Why rainbow flags are going up at schools across Santa Cruz County
Rainbow flags are going up across most school districts in Santa Cruz County this week to commemorate Harvey Milk Day and show support for local LGBTQ youth.
Look up next time you’re driving past a local school, and you might see a rainbow.
In honor of the May 22 birthday of gay rights pioneer Harvey Milk, schools across Santa Cruz County are raising rainbow flags — and hoping to raise awareness around the unique struggles, and successes, of local LGBTQ+ youth. Flags (either the traditional rainbow or the newer Progress Pride Flag) will fly at participating schools and district offices through the end of June, which is LGBTQ+ Pride Month.
The collaborative event is a first for county schools, with at least seven of 10 local districts, several charter schools and the Santa Cruz County Office of Education participating.
Schools have been encouraged — though not required — to celebrate Milk’s birthday across California after the state legislature designated May 22 as Harvey Milk Day in 2009. But until this year, there had never been such a coordinated effort across local districts.
Education officials are also sharing related curriculum activities and encouraging the community to raise their own rainbow flags and post them to a shared Padlet with the hashtags #SCRainbowFlag or #SCHarveyMilkDay.
The idea for this year’s commemoration came out of an LGBTQ+ task force composed of representatives from all local districts, according to Celeste Gutierrez, the county office of education’s student leadership and engagement coordinator.
Standing in solidarity with the community is particularly important this year because of unique mental health challenges LGBTQ+ youth faced during the pandemic, she said.
Some queer youth reported finding relief in remote learning, Gutierrez said. “There are other students that are experiencing the opposite,” she added, “where they’re at home and they can’t really be themselves because their parents aren’t supportive of who they are.”
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Once a sign-up sheet started circulating, Gutierrez said she was thrilled to see how many schools and districts began jumping on board. “Slowly it just grew, until finally, it became a thing,” she said.
Raising the rainbow flags also fits squarely into schools’ countywide framework for focusing on equity, according to Santa Cruz County Superintendent of Schools Faris Sabbah.
Equity “is not just a word,” Sabbah said Tuesday at a kickoff ceremony in front of the county office of education in Santa Cruz. “It’s about actions that we take every day to ensure that our schools are more equitable and safe and inclusive for all our students.”
And the event neatly coincides with the virtual “Queer Santa Cruz” exhibit ongoing at the Santa Cruz Museum of Art and History, which offers a look at the impact and history of the local LGBTQ+ community.
Legacies live on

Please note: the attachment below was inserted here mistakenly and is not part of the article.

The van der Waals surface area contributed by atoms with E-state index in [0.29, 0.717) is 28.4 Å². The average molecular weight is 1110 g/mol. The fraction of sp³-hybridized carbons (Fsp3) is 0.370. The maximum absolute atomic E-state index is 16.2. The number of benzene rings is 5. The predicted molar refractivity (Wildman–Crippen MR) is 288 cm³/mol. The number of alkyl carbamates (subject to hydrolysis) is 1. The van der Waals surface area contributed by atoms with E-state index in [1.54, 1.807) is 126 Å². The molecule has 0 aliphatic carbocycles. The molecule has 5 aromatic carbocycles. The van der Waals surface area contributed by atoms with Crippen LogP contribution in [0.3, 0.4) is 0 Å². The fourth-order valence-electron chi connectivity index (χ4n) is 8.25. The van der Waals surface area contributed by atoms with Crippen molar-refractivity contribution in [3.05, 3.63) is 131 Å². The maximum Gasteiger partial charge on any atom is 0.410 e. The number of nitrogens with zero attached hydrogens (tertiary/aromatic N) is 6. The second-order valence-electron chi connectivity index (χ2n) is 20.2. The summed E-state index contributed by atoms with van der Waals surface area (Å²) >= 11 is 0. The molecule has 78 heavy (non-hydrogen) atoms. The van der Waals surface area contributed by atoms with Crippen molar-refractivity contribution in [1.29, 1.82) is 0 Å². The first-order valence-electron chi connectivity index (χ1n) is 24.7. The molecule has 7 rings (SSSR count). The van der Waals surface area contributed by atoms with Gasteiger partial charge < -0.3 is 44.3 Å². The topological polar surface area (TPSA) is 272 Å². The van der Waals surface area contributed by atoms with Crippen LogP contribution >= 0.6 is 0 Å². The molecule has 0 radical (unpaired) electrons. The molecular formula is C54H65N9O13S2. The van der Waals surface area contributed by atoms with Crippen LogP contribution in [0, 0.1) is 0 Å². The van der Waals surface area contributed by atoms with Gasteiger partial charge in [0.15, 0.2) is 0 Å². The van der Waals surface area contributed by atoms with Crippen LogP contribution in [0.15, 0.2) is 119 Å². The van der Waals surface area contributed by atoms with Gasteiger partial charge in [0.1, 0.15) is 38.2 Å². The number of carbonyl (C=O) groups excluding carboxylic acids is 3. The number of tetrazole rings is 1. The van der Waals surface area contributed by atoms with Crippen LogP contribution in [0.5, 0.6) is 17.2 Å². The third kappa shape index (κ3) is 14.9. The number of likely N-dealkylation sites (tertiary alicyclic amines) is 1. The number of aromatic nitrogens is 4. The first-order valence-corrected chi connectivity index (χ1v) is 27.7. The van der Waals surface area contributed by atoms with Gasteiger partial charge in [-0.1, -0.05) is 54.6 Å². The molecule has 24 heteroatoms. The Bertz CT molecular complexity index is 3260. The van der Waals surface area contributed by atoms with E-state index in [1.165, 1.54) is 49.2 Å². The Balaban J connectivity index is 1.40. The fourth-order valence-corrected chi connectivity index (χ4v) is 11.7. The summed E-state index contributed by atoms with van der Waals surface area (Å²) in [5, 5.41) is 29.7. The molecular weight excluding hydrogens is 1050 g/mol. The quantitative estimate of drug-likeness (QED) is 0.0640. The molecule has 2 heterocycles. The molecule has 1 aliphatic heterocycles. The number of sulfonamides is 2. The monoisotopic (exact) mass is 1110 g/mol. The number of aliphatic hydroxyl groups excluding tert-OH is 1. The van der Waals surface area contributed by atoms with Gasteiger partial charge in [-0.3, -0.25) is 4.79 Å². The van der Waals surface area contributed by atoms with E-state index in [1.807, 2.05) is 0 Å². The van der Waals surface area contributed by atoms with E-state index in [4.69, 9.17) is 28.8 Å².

Harvey Milk became the first openly gay elected official in California history when he won a seat on the San Francisco Board of Supervisors in 1977. He was assassinated during his second year in office.
Several Santa Cruz County politicians have played their own historic roles in LGBTQ+ representation — legacies remembered in an ongoing virtual exhibit at the Santa Cruz Museum of Art and History.
In 1983, John Laird was part of a historic trio of the first openly gay mayors in the U.S. when he stepped into the leading role on the Santa Cruz City Council. Laird, now representing the region in the state Senate, also made history as an openly gay official when he was elected to the state Assembly in 2002.
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In 2018, Adam Spickler became the first openly trans man to win an elected office in California after running unopposed for a seat on Cabrillo College’s Board of Trustees.
The current mayors of Santa Cruz County’s two largest cities are making their own marks in the ledger of local LGBTQ+ history. In December, Santa Cruz Mayor Donna Meyers and Watsonville Mayor Jimmy Dutra became the first lesbian and gay mayors of their respective towns.
Speaking at the virtual kickoff ceremony Tuesday, Spickler said Harvey Milk Day is, among other things, a reminder of the importance of coalition-building. That’s a lesson he said Milk himself learned as he was seeking endorsement from an early LGBTQ+ advocacy group.
“We, as LGBTQ human beings, now really rely on that good coalition-building so we and our partners can work together to achieve equity for everybody,” Spickler said. “And that’s the legacy of Harvey Milk, and why I’m so proud to be here and be part of that legacy of raising the flag with you today.”
Gutierrez said she hopes the flag-raising will also accomplish the amplification of living history.
“The reason we chose Harvey Milk is not only because he was the first openly out person in politics,” she said. “It’s also to remind people that just because you’re the first doesn’t mean you’re going to be the last.”